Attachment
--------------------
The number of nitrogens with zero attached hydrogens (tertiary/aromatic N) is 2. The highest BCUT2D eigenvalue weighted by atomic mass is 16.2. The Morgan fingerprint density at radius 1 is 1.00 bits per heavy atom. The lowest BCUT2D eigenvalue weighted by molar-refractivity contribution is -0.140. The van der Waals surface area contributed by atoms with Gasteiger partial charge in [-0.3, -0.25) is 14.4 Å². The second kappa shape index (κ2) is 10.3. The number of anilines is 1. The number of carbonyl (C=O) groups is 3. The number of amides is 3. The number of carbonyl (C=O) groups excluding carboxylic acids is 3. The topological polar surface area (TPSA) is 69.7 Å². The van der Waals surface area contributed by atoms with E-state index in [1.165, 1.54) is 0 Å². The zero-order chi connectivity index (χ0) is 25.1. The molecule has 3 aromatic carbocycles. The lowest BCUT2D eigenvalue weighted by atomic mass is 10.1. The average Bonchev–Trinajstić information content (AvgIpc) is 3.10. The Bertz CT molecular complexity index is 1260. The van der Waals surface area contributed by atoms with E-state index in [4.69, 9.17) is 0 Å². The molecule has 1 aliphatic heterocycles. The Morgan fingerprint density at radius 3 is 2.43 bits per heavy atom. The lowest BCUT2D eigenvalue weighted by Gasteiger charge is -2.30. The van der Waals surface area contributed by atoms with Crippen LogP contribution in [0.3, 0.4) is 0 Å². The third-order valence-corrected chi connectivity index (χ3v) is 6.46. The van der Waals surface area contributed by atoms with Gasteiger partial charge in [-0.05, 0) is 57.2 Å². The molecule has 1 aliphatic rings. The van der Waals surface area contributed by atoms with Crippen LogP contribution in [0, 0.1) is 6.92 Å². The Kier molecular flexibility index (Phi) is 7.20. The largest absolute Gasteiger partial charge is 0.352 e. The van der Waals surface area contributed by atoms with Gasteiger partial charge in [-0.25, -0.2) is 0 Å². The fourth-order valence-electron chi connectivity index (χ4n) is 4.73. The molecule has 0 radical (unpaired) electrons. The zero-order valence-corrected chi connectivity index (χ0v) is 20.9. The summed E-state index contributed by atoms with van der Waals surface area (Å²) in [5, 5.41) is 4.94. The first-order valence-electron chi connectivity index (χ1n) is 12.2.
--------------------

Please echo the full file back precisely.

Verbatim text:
The number of nitrogens with zero attached hydrogens (tertiary/aromatic N) is 2. The highest BCUT2D eigenvalue weighted by atomic mass is 16.2. The Morgan fingerprint density at radius 1 is 1.00 bits per heavy atom. The lowest BCUT2D eigenvalue weighted by molar-refractivity contribution is -0.140. The van der Waals surface area contributed by atoms with Gasteiger partial charge in [-0.3, -0.25) is 14.4 Å². The second kappa shape index (κ2) is 10.3. The number of anilines is 1. The number of carbonyl (C=O) groups is 3. The number of amides is 3. The number of carbonyl (C=O) groups excluding carboxylic acids is 3. The topological polar surface area (TPSA) is 69.7 Å². The van der Waals surface area contributed by atoms with E-state index in [1.165, 1.54) is 0 Å². The zero-order chi connectivity index (χ0) is 25.1. The molecule has 3 aromatic carbocycles. The lowest BCUT2D eigenvalue weighted by atomic mass is 10.1. The average Bonchev–Trinajstić information content (AvgIpc) is 3.10. The Bertz CT molecular complexity index is 1260. The van der Waals surface area contributed by atoms with E-state index in [4.69, 9.17) is 0 Å². The molecule has 1 aliphatic heterocycles. The Morgan fingerprint density at radius 3 is 2.43 bits per heavy atom. The lowest BCUT2D eigenvalue weighted by Gasteiger charge is -2.30. The van der Waals surface area contributed by atoms with Crippen LogP contribution in [0.3, 0.4) is 0 Å². The third-order valence-corrected chi connectivity index (χ3v) is 6.46. The van der Waals surface area contributed by atoms with Gasteiger partial charge in [-0.05, 0) is 57.2 Å². The molecule has 1 aliphatic rings. The van der Waals surface area contributed by atoms with Crippen LogP contribution in [0, 0.1) is 6.92 Å². The Kier molecular flexibility index (Phi) is 7.20. The largest absolute Gasteiger partial charge is 0.352 e. The van der Waals surface area contributed by atoms with Gasteiger partial charge in [-0.25, -0.2) is 0 Å². The fourth-order valence-electron chi connectivity index (χ4n) is 4.73. The molecule has 0 radical (unpaired) electrons. The zero-order valence-corrected chi connectivity index (χ0v) is 20.9. The summed E-state index contributed by atoms with van der Waals surface area (Å²) in [5, 5.41) is 4.94. The first-order valence-electron chi connectivity index (χ1n) is 12.2.